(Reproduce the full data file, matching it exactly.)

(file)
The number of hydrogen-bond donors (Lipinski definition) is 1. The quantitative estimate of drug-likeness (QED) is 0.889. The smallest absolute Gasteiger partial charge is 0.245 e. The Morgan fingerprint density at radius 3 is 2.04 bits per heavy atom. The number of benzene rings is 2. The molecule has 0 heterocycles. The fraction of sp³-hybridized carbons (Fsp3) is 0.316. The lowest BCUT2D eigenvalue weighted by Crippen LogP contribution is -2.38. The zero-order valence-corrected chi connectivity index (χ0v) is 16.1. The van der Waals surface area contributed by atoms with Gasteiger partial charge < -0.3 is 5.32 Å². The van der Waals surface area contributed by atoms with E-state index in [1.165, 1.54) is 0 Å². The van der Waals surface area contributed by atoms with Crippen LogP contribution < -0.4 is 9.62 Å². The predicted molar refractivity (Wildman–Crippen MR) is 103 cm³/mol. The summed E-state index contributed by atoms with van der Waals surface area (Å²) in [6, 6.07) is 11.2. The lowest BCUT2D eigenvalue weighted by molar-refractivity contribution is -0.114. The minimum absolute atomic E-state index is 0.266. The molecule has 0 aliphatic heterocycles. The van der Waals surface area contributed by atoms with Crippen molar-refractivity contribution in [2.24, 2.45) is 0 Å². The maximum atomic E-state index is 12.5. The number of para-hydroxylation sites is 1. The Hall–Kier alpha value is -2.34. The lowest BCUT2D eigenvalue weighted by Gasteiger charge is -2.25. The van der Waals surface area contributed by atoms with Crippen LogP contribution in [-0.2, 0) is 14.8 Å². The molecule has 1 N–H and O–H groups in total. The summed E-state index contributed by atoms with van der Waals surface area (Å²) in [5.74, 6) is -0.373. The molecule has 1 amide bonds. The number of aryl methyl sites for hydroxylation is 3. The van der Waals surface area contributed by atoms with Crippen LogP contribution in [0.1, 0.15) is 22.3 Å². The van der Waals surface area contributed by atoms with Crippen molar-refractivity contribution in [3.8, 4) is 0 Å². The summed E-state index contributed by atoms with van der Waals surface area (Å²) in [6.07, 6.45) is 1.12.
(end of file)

The number of hydrogen-bond donors (Lipinski definition) is 1. The quantitative estimate of drug-likeness (QED) is 0.889. The smallest absolute Gasteiger partial charge is 0.245 e. The Morgan fingerprint density at radius 3 is 2.04 bits per heavy atom. The number of benzene rings is 2. The molecule has 0 heterocycles. The fraction of sp³-hybridized carbons (Fsp3) is 0.316. The lowest BCUT2D eigenvalue weighted by Crippen LogP contribution is -2.38. The zero-order valence-corrected chi connectivity index (χ0v) is 16.1. The van der Waals surface area contributed by atoms with Gasteiger partial charge < -0.3 is 5.32 Å². The van der Waals surface area contributed by atoms with E-state index in [1.165, 1.54) is 0 Å². The van der Waals surface area contributed by atoms with Crippen LogP contribution < -0.4 is 9.62 Å². The predicted molar refractivity (Wildman–Crippen MR) is 103 cm³/mol. The summed E-state index contributed by atoms with van der Waals surface area (Å²) in [6, 6.07) is 11.2. The lowest BCUT2D eigenvalue weighted by molar-refractivity contribution is -0.114. The minimum absolute atomic E-state index is 0.266. The molecule has 0 aliphatic heterocycles. The van der Waals surface area contributed by atoms with Crippen molar-refractivity contribution in [2.24, 2.45) is 0 Å². The maximum atomic E-state index is 12.5. The number of para-hydroxylation sites is 1. The Hall–Kier alpha value is -2.34. The lowest BCUT2D eigenvalue weighted by Gasteiger charge is -2.25. The van der Waals surface area contributed by atoms with Crippen LogP contribution in [-0.2, 0) is 14.8 Å². The molecule has 1 N–H and O–H groups in total. The summed E-state index contributed by atoms with van der Waals surface area (Å²) in [5.74, 6) is -0.373. The molecule has 1 amide bonds. The number of aryl methyl sites for hydroxylation is 3. The van der Waals surface area contributed by atoms with Crippen LogP contribution in [0.1, 0.15) is 22.3 Å². The van der Waals surface area contributed by atoms with Crippen molar-refractivity contribution in [3.8, 4) is 0 Å². The summed E-state index contributed by atoms with van der Waals surface area (Å²) in [6.07, 6.45) is 1.12.